Yukio Edano, the Trade and Industry Minister, has said in taking over TEPCO that Japan will adopt the same model used “to salvage Resona Holdings Inc. in 2003, when it invested almost ¥2 trillion into the bank for 70 percent control." As part of the plan, TEPCO will receive ¥1 trillion in government money from the Nuclear Liability Facilitation Fund after the shareholders’ meeting in June approves the necessary proposals.
One significant factor in the nationalization of TEPCO is revelations of the firm’s long running ties to organized crime. Starting last July, the National Police Agency forced TEPCO to hold conferences on anti-organized crime measures, directed primarily at removing yakuza workers from the TEPCO plants and from preventing the company from working with other yakuza front business, such as construction companies. Police officers and NPA representatives attended the meeting as advisors. According to the firm, TEPCO and National Police Agency representatives have met once every two months. The last meeting was in January and another is planned in the near future.
A senior National Police Agency (NPA) bureaucrat noted on background that TEPCO has a long history of collusion with organized crime, including a ¥30 million payment in cash to one yakuza boss, Takeuchi Youichi (Yamaguchi-gumi crime group), to convince him to stop writing about the Fukushima Reactor safety problems in a local magazine Fukushima Finance World (財界ふくしま). The NPA source added, “TEPCO until last year ignored organized crime involvement with its business partners and happily used cheaply supplied yakuza labor. Under government management, this should stop quickly, I hope.”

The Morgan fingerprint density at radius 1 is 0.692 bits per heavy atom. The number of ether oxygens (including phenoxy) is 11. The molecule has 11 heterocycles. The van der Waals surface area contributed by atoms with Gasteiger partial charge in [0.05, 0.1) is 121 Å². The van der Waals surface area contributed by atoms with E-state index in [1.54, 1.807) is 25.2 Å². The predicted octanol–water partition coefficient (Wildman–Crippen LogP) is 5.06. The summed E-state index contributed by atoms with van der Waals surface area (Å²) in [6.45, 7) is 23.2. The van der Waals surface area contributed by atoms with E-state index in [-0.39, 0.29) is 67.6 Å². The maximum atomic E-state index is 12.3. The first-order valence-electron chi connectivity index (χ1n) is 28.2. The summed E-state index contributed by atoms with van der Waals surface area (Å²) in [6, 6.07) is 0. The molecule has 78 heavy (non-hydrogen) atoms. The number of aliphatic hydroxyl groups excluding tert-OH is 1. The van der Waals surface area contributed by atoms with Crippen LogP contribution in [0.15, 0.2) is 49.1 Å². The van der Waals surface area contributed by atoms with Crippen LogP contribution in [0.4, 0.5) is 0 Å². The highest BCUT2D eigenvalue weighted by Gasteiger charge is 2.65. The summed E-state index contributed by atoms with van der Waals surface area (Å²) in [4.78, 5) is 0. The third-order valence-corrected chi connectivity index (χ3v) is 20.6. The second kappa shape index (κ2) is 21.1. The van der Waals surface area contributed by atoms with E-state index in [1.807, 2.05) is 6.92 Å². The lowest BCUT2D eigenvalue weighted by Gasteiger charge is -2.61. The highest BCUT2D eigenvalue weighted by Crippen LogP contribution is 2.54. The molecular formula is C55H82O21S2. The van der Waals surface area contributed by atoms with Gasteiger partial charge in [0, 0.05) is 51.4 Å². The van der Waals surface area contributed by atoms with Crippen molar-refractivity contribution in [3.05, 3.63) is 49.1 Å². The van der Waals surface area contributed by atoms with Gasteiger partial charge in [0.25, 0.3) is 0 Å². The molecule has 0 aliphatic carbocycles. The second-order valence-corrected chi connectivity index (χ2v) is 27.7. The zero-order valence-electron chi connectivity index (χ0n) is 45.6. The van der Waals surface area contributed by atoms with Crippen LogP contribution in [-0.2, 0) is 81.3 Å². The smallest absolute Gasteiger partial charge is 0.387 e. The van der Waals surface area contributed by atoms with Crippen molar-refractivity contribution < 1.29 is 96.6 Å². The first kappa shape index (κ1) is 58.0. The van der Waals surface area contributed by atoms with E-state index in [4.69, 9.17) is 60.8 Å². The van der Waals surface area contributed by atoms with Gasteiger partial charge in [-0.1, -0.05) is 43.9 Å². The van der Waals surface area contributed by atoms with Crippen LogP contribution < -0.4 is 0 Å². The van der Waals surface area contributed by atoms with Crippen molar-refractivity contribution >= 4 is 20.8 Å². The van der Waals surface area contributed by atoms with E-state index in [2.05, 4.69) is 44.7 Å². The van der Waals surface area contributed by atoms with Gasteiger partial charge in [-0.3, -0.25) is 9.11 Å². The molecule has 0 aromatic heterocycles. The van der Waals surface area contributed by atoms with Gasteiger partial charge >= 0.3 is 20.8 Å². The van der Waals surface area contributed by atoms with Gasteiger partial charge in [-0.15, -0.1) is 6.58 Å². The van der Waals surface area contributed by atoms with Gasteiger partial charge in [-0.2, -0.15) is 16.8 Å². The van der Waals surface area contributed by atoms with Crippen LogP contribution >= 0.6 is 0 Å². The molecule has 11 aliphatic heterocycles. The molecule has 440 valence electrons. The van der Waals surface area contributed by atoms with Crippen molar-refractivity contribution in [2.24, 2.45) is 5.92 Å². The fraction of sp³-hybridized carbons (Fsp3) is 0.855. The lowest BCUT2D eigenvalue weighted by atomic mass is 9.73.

TEPCO is not the only nuclear power plant operator in Japan to get in trouble for using yakuza supplied labor. KEPCO (Kansai Electric Power Company) also had workers illegally supplied by a Kudo-kai front company working at their Ooi Nuclear Power Plant. A Fukuoka Police investigation in January uncovered the problem. The Kudo-kai is an extremely violent yakuza group based in Kyushu, and like other southern Japan gangs they are known for their fondness of pineapples.
TEPCO also had a history of illegally hiring minors to work at their nuclear power plants, most recently a 17-year-old boy. In 2009, the company was admonished for allowing 4 boys under 18 to work at the site in violations of the labor standard laws. While the authorities scolded TEPCO, only the labor dispatch company, ACTO, was criminally prosecuted. While it may surprise many, background checks on nuclear power plant workers in Japan are not mandated, although Japan’s Nuclear Energy Commission thinks doing so might be a good idea. Almost anyone can get a job there, raising some concerns about the potential for terrorism.
The nationalization of TEPCO is also expected to speedup up a long-running investigation by the Tokyo Prosecutor’s Office of the top executives of TEPCO on suspicions of criminal neglect. After a much smaller scale nuclear accident at the JCO plant in Tokaimura in 1999, six employees of the firm were investigated and finally found guilty of professional negligence resulting in death-- in 2003.
This article is from the archive of our partner The Wire.